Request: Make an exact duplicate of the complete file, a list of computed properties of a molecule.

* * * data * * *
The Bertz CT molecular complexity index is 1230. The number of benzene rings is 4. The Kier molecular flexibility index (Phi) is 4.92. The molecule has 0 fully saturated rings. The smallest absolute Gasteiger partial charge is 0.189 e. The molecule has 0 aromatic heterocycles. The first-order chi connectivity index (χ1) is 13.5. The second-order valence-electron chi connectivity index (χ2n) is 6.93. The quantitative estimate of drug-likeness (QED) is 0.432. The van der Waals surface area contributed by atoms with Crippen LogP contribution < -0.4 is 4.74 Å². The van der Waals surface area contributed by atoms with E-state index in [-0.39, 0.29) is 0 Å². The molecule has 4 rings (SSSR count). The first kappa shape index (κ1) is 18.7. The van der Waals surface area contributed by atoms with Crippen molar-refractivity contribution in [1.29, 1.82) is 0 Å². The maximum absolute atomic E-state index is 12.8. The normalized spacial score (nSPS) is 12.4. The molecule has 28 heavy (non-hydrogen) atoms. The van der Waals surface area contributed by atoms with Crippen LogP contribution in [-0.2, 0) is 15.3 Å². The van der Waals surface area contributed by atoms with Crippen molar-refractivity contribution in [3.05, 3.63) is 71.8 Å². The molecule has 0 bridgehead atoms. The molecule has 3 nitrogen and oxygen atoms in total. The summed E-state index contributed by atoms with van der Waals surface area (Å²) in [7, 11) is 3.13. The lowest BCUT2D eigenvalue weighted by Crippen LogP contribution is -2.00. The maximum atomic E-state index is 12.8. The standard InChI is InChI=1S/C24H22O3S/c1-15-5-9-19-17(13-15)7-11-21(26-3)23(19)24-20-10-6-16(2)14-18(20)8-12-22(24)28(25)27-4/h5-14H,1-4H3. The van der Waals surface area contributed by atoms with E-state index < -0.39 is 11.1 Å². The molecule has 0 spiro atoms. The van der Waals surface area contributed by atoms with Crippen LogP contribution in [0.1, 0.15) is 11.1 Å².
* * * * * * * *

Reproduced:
The Bertz CT molecular complexity index is 1230. The number of benzene rings is 4. The Kier molecular flexibility index (Phi) is 4.92. The molecule has 0 fully saturated rings. The smallest absolute Gasteiger partial charge is 0.189 e. The molecule has 0 aromatic heterocycles. The first-order chi connectivity index (χ1) is 13.5. The second-order valence-electron chi connectivity index (χ2n) is 6.93. The quantitative estimate of drug-likeness (QED) is 0.432. The van der Waals surface area contributed by atoms with Crippen LogP contribution < -0.4 is 4.74 Å². The van der Waals surface area contributed by atoms with E-state index in [-0.39, 0.29) is 0 Å². The molecule has 4 rings (SSSR count). The first kappa shape index (κ1) is 18.7. The van der Waals surface area contributed by atoms with Crippen molar-refractivity contribution in [1.29, 1.82) is 0 Å². The maximum absolute atomic E-state index is 12.8. The normalized spacial score (nSPS) is 12.4. The molecule has 28 heavy (non-hydrogen) atoms. The van der Waals surface area contributed by atoms with Crippen LogP contribution in [-0.2, 0) is 15.3 Å². The van der Waals surface area contributed by atoms with Crippen molar-refractivity contribution in [3.05, 3.63) is 71.8 Å². The molecule has 0 bridgehead atoms. The molecule has 3 nitrogen and oxygen atoms in total. The summed E-state index contributed by atoms with van der Waals surface area (Å²) in [7, 11) is 3.13. The lowest BCUT2D eigenvalue weighted by Crippen LogP contribution is -2.00. The maximum atomic E-state index is 12.8. The standard InChI is InChI=1S/C24H22O3S/c1-15-5-9-19-17(13-15)7-11-21(26-3)23(19)24-20-10-6-16(2)14-18(20)8-12-22(24)28(25)27-4/h5-14H,1-4H3. The van der Waals surface area contributed by atoms with E-state index < -0.39 is 11.1 Å². The molecule has 0 spiro atoms. The van der Waals surface area contributed by atoms with Crippen LogP contribution in [0.1, 0.15) is 11.1 Å².